Issue 2 - 2024 200dpi

31 March 2005 Edition

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Big bad Wolf

It's now almost certain that Paul Wolfowitz, US Deputy Secretary of Defence and nominee for the top post at the World Bank, will be appointed President when the Bank's 24-member Board meets on Thursday to choose a successor to James Wolfensohn.

Wolfowitz's appointment is seen as one of the most controversial ever to the development bank, which is charged with fighting world poverty.

A neo-conservative, Wolfowitz was also one of the main architects of the US-led invasion of Iraq.

NGOs have reacted angrily to his nomination, with the London-based World Development Network, calling it a "terrifying appointment". A petition against his nomination has been signed by 1,300 development organisations in 68 countries.

His lack of economic and development experience has been pointed to, but there is also a fear that he will attempt to further politicise the lending institution by using it to promote US foreign policy.

Wolfowitz's assertion earlier this week, that he saw helping people lift themselves out of poverty as a "truly noble mission," will have done little to reassure his critics, who heard him echo similar sentiments when referring to the 'liberation' of Iraq.

However, backing from the EU means he is now more or less assured the position.

On Wednesday, Luxembourg Prime Minister Jean-Claude Juncker introduced him to a meeting of senior European finance and development officials as the "incoming president of the World Bank".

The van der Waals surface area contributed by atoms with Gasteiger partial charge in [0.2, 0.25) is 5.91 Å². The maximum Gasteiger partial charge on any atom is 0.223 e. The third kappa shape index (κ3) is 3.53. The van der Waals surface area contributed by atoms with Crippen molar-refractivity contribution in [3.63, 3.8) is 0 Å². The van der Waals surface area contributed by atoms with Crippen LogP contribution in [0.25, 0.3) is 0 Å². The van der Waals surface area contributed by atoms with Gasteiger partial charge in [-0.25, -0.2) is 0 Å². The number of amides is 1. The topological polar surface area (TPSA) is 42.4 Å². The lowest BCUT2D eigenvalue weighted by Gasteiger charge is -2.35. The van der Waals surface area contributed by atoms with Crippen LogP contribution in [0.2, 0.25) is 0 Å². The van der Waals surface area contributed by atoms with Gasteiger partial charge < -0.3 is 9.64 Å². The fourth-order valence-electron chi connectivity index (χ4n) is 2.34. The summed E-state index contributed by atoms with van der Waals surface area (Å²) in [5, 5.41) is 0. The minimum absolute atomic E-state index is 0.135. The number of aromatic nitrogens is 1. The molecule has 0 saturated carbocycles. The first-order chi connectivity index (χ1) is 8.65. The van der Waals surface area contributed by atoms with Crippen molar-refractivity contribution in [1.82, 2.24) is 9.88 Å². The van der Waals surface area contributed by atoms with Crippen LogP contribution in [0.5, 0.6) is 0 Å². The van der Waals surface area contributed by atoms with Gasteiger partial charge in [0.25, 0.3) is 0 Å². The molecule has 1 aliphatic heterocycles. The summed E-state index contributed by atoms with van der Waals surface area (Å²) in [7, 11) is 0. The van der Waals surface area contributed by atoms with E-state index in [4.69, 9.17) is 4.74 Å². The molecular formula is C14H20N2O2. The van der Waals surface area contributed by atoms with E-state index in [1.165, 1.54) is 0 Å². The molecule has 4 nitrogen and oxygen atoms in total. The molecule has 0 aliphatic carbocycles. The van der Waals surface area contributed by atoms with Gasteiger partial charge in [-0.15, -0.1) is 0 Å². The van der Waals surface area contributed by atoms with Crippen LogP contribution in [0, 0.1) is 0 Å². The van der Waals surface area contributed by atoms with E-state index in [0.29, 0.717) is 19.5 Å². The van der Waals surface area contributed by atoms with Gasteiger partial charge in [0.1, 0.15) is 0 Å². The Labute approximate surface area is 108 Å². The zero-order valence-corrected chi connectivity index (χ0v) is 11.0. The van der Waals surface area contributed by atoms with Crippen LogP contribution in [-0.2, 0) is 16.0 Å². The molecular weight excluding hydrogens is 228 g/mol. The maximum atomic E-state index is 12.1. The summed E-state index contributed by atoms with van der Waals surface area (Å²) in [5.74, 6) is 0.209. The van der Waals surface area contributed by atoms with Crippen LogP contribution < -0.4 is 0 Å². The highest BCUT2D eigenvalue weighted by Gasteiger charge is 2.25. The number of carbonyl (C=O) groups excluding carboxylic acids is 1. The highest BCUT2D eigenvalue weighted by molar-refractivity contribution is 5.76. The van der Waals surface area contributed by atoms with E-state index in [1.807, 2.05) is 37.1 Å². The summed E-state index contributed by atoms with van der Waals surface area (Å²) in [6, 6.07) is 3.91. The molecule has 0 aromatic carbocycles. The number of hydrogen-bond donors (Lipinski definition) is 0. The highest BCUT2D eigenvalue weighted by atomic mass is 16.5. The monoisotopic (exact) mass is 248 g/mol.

The EU was never likely to seriously challenge Bush's nominee, despite reservations being expressed by several of its members. The body is looking for US support for its candidate to take over the World Trade Organisation and is seeking backing for a European to head the UN Development Programme. There is also a strong tradition of Europe backing US candidates for the Bank job, with the top job at its sister organisation, the International Monetary Fund, going to a European as a quid pro quo.

The lack of democracy in the appointment of these strategic posts is overwhelming and has not gone unnoticed by the developing world.

The hypocrisy of first world countries, who lecture their third world counterparts about democracy and then sew up all the world's best jobs between themselves, has been pointed to as one of the most divisive forces in international relations.

Wolfowitz's appointment will do little to improve matters.

The World Bank does not need a neo-conservative; it requires someone who is committed to the achievement of the Millennium Development Goals on global poverty reduction and a long-term strategy to promote a more equal world.

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